AWS Open Source Blog

Building the future of robots development with ROS 2

Few things have changed the world more than the internet, and at the heart of the internet is the open source LAMP stack. LAMP, short for Linux, Apache, MySQL, and PHP, enabled developers to build new, interactive web experiences that have changed the way we shop, communicate, learn, and more. In robotics, we’re on the cusp of an equally momentous shift, with the Robot Operating System (ROS) giving rise to a new generation of robotics applications—applications that move well beyond lab experiments and hobbyist dreams.

This is a big change in the very nature of the robotics industry. For decades, entrepreneurs and developers from academia and companies like and Liquid Robotics built robots in relative isolation, and generally more as projects than products. That is, until ROS, a standardized, open source message-passing system, took shape at Stanford (later Willow Garage) in the mid-2000s. Even then, however, ROS needed to evolve beyond its initial focus as “the perfect research platform” for graduate students. It had to become a true community platform for robotics innovation, as Tully Foote, ROS Platform Manager with Open Robotics, explained in a recent interview.

Downloaded more than 264 million times in 2019, ROS has become the undisputed global robot development framework. But as impressive as ROS is today, its future can be much more so. People with diverse backgrounds are coming together to make ROS version 2 an enterprise-grade nervous system for a whole new class of robotics applications—a “LAMP stack,” as it were, for robotics.

A community of roboticists

Though the latest release of ROS came in mid-2020 (ROS 2 Foxy Fitzroy), the origins of ROS go back nearly two decades, as I explained in my post on how AWS is helping to open source the future of robotics. ROS began as an academic experiment, what Foote calls the perfect research platform to make the grad student in the robotics lab as productive as possible. This “robotics lab” focus of the original ROS (ROS 1) didn’t keep companies from building products around ROS. However, Foote says it left them to figure much of the quality assurance and process if they wanted it to meet their use cases.

The introduction of ROS 2 expanded the universe of applications ROS can support by adding enterprise features, such as security and real-time communication. Engineers employed by Amazon, LG, Bosch, Samsung, Intel, and others, guided by Open Robotics, have contributed to this enlarged focus.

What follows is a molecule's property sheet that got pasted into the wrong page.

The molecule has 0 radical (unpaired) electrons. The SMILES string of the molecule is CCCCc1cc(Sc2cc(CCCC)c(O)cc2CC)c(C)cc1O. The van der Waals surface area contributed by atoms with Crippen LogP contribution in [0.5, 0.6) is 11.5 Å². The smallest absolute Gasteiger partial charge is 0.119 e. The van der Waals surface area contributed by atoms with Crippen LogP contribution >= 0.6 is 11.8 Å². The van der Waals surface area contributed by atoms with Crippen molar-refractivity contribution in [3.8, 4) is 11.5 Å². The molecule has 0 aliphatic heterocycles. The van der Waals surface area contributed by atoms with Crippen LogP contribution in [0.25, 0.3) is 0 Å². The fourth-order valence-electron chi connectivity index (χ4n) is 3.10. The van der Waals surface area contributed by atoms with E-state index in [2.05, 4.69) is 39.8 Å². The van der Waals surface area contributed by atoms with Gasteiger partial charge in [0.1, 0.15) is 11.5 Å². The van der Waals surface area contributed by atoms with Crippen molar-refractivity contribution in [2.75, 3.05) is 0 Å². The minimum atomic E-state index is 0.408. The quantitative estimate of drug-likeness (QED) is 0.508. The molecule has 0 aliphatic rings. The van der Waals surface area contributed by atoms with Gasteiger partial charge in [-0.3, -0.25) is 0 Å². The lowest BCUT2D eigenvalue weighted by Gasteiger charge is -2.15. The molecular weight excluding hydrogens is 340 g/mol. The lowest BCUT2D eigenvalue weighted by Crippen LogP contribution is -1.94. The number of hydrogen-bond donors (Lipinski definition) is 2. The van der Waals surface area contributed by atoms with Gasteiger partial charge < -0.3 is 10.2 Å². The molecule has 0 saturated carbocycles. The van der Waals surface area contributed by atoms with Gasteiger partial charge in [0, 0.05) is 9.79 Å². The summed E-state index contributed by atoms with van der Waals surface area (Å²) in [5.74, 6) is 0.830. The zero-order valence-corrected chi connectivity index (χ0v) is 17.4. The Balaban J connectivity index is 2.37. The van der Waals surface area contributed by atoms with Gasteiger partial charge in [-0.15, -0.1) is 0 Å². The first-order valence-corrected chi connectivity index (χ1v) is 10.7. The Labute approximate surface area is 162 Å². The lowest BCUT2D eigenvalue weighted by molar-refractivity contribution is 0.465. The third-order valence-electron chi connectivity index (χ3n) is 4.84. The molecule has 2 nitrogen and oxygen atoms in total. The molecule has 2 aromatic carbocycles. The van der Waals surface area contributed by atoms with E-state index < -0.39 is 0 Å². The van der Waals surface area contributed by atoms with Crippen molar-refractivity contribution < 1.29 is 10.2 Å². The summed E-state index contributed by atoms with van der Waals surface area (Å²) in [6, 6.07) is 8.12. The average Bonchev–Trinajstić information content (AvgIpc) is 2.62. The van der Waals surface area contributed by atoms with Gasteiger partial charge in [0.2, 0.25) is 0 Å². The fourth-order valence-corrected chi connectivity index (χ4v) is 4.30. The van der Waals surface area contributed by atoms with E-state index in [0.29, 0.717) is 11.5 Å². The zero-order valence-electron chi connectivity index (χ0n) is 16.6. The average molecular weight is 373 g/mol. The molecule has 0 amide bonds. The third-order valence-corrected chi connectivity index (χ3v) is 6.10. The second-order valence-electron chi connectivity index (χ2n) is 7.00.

This community, in turn, keeps contributing, most recently resulting in ROS 2 Foxy, the most secure and reliable ROS distribution to date. Foxy represents more than 100 engineers working together for more than six years to write 2 million lines of code. For this release alone, replicating that effort would cost an estimated $84 million. If we tallied up the ROS community’s efforts since ROS began, we’d be looking at hundreds of millions of dollars’ worth of effort.

The result of this effort is now available to you and me for $0.00 as an open source project. The ROS project is a remarkable achievement, and one with broad implications. According to ABI research, by 2024 more than 50% of all commercial robots will include at least one ROS package. Much of that popularity ultimately derives from ROS’ open source roots. According to Tom Panzerella, co-founder and CEO of Box Robotics (acquired by Seegrid in September 2020), “You lose every time to open source.” That is to say, to a community of committed, collaborating developers.

But what will those community-powered robots do?

Coming together

In the early days of robotics, Panzerella says the robotics world was quite splintered. Roboticists built with JAUS, the Player Project, and other systems to create robotics applications of such low volumes that “we didn’t even matter to people,” he says. “There was no ROS back then,” he explains, “So you built it all from the ground up.” Difficult development with little fanfare—what’s not to love?

With the introduction of ROS 2, the industry started to rally around a common message-passing system, as well as standard data structures for sensors and algorithms. This wasn’t a matter of different roboticists agreeing on a common platform. Panzerella says it was a matter of people approaching robotics with backgrounds in the cloud—or software engineering in general—and applying the disciplines of those fields to help robotics scale up as an industry. The introduction of these different disciplines has helped turn ROS 2 into a true platform for robotics innovation.